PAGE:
And then there is Adam
Adam doesn’t seem to worry too much about success. Or expiry dates – his first scene is taking a big sip of sour milk. What he does worry about apparently is his sobriety. Hannah’s rejection is still affecting him, mostly because it crept up on him – one minute she was just this girl who showed up at his place all the time, and then he slowly began to realize he liked having her there. She didn’t know about things and he liked teaching them to her. When she changed her mind and bailed, it left him feeling less sure of himself, and less secure in his sobriety. Adam has become a character we truly like and admire. Yes he is a weirdo, but he is honest and introspective without being abrasive or naval-gazing. It’s admirable. Someone else agrees with us. After he shares at an AA meeting he attends, and agrees to bring the cookies next week despite not liking them himself, (See? What a gent!) he is cornered by an aggressive admirer. She isn’t there to woo him for herself, but instead pitches a blind date with her daughter. She likes his height and how honest he is. She does not usually encourage her daughter to date because she is “a very nice, busy girl” but Adam is “cuter than a dimple on a bug’s ass” and she can’t resist setting them up. Despite her diminutive size she terrifies Adam into agreeing to call her daughter – apparently Adam’s kryptonite is wacky moms! He calls the girl – Natalia – as Cloris, the wacky mom told him too, and has the requisite awkward first conversation, in which he refers to himself as “a creep” and signs off with “adios”. The good news is that she is into meeting him. A real life date is afoot. When Natalia arrives she is beautiful, and genuinely happy to see Adam. She also has a dream girl job, at least for a weird bird like him – she works for a private eye and sometimes even gets to be the distraction girl while he is solving a case. This is the exact kind of bizarro thing Adam loves. The date seems to have rhythm – they are laughing and chatting and in complete agreement that her mother, Cloris, is ferocious and fantastic due to her superior matchmaking skills. Seems this is the girl who will get Adam out of his Hannah funk.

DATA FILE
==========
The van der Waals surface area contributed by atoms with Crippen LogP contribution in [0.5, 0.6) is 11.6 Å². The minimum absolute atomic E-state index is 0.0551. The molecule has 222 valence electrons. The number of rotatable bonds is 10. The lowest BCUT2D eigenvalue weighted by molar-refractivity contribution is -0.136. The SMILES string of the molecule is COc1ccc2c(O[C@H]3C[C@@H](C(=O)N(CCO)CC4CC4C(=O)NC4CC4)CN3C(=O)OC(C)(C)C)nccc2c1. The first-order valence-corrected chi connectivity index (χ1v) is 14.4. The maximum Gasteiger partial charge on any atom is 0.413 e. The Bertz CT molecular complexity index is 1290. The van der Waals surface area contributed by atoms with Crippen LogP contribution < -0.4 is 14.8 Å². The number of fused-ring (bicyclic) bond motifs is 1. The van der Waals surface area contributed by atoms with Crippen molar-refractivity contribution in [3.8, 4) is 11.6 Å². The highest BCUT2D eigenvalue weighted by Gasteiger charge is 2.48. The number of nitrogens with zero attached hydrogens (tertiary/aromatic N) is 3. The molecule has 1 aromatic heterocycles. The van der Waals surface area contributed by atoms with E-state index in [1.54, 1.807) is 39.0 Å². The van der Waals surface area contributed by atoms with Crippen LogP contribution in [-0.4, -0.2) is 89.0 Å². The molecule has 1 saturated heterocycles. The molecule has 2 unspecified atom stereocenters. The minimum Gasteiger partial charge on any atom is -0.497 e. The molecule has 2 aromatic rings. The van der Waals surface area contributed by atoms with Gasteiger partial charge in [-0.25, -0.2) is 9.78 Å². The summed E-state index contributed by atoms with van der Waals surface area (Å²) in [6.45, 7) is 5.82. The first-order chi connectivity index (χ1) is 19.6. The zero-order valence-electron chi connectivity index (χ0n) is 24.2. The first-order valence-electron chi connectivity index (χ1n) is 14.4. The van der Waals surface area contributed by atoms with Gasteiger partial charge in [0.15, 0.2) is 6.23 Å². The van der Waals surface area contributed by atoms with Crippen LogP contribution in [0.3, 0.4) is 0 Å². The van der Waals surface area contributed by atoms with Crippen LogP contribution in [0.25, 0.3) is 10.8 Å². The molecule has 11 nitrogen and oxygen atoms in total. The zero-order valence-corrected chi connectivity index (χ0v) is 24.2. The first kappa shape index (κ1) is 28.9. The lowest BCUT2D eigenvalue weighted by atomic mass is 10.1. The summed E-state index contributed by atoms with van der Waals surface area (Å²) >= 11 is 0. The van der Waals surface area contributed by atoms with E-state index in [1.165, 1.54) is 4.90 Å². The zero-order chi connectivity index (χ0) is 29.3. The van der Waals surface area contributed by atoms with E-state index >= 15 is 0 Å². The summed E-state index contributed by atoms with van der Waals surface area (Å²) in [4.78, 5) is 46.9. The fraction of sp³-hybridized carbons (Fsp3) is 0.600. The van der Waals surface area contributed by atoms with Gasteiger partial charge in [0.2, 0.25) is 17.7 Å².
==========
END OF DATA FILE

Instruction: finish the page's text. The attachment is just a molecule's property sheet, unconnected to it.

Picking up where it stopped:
1) Hannah: “Did you hear that mum? I’m not hungry. Maybe I’m anorexic. Oh God. Maybe we should see another specialist.”
Hannah’s Dad: “Hannah that’s ridiculous, you’re not anorexic. I’ve seen you in a bathing suit.”
Hannah’s Mum: “Tad, she was kidding.”
2) Shoshanna: “I just can’t stop thinking about Jessa you know? Like, where is she? What is she wearing? Is it linen? What language is she speaking, you know? Is she in a tropical climate or somewhere up high? Omigod is she warm enough?”
3) Cloris: “Oh my God’s teeth you are tall!”
Adam: “Yea, a little taller than average.”
Cloris: “Ahaha! How tall are you, 6’2?”
Cloris: “Ha! That’s a very respectable height, oh my God. Yeah, that’s good.”
Adam: “I’m enjoying it, yeah.”
GIRLS recap: Season 2, Episode 7: “These women should be really proud because in a way it’s the most noble thing you can do – to help a boy find his sexuality, help a boy become a man you know?”
GIRLS recap: Season 2, Episode 6: “I don’t like the idea of it cohabitating with that sociopath.”
GIRLS recap: Season 2, Episode 5: “I could really be putting myself in like a Ted Bundy situation. He also looked handsome and clean and probably had a brownstone.”
GIRLS recap, Season 2, Episode 4: “I’m going to look 50 when I’m 30!”
GIRLS recap, Season 2, Episode 3: ”It’s a Wednesday night, baby, and I’m alive!”
GIRLS recap, Season 2, Episode 2: ”I’ve always thought he was sexy in a murdery way, but what if he’s murdery in a murder way?”
GIRLS recap, Season 2, Episode 1: ”When you love someone, you don’t have to be nice to them all the time.”
GIRLS recap, Season 1, season finale: ”Are you punking me?”
GIRLS recap, Season 1, Episode 9: “YOU are the wound.”
GIRLS recap, Season 1, Episode 8: “I’ve never been this miserable in my life.”
GIRLS recap, Season 1, Episode 7: “I can just tell when someone thinks that it’s spelled with a ‘c’.”
GIRLS recap, Season 1, Episode 6: ”I have been dating someone who treats my heart like it’s monkey meat.”